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Student numbers consultation 'not a vote on government policy', says government

Greg Clark MP considered the results of the consultation analysis which found the majority of respondents were in favour of a cap "alongside other sources of information", says BIS


A consultation that uncovered widespread support for capping pharmacy student numbers was "not a vote on government policy", the government has said following its shock decision to leave degree courses unrestricted.

The decision was based on "sources of evidence" other than the Higher Education Funding Council (HEFCE) and Health Education England (HEE) consultation that ran last year, the Department for Business, Innovation and Skills told C+D last week (October 21).

But the department refused to reveal any details of this other evidence which prompted universities, science and cities minister Greg Clark to announce that the government's objectives for pharmacy were "best achieved outside a number control system" on October 15.


The government did not have any plans to remove the cap on medicine or dentistry students because they received additional grant funding from HEFCE and therefore carried "significant additional costs to the taxpayer", the department added.

Ninety-six per cent of 76 C+D readers disagreed with the decision to leave student numbers uncapped in a web poll that ran from October 27 to October 29. Last week, C+D readers labelled the decision "a joke".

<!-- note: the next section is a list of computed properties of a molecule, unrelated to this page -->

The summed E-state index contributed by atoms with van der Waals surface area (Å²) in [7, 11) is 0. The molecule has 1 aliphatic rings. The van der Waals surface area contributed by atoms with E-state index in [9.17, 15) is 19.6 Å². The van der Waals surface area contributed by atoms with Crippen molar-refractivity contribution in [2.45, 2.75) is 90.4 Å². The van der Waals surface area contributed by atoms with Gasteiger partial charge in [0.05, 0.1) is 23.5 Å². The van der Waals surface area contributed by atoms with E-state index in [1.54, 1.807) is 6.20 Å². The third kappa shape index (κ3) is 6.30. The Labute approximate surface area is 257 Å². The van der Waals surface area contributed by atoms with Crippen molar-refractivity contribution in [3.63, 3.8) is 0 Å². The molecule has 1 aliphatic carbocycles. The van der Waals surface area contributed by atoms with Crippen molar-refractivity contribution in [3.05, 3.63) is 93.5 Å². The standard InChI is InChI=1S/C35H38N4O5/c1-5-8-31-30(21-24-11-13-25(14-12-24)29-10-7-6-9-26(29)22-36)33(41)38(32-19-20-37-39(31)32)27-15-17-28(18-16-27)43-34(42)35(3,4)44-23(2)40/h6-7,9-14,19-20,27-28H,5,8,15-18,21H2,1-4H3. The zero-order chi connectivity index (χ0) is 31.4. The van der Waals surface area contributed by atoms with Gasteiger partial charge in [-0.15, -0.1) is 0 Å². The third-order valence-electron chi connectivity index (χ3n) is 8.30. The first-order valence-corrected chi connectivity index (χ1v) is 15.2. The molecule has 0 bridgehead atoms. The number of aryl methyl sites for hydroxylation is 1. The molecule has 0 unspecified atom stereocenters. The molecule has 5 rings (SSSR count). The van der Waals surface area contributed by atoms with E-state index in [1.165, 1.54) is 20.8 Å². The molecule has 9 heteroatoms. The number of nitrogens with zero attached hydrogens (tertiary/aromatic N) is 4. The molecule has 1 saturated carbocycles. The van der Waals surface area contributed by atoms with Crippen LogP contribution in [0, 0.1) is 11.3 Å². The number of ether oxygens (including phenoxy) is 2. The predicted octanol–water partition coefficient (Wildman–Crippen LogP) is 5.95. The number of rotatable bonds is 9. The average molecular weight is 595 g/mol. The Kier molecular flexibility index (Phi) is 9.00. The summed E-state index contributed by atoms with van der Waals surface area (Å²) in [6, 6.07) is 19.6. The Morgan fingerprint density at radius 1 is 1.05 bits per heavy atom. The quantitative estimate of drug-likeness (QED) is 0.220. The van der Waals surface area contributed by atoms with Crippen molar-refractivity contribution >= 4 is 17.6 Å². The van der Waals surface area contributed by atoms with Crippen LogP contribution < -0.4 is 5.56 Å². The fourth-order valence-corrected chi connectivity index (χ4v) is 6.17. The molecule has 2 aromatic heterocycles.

What do you think of the government's explanation for its decision?

We want to hear your views, but please express them in the spirit of a constructive, professional debate. For more information about what this means, please click here to see our community principles and information

Francis Jones, Community pharmacist

I sense the lobbying of Boots,LLoyds etc,who want a ready stream of graduates who will be grateful to get a job at the princely rate of £12.50 per hour-if they are lucky!My advice to any young person contemplating pharmacy as a career is to study engineering instead!

I wonder how much the consultation cost, given that it was then not used in the decision making process...

Rather than capping pharmacy student numbers then, would it be possible to reduce the number of university places to study law and PPE? That way we might get fewer chinless wonders becoming government ministers

N O, Pharmaceutical Adviser

Why did they go for a consultation, if they did not mean to use it in their decision making?? Stupidest thing ever heard !!

Bushra Taslim Hussain, Locum pharmacist

So the reason for this is because pharmacy students are not funded. They are more than welcome to spend their OWN money to go to university, get a degree and then fight to get a poorly paid job, if any. Someone tell me why you would want to be a pharmacist?!

Perhaps the Government can enlighten us on these other "sources of evidence" that they used to come to their decision? I won't be holding my breath though....

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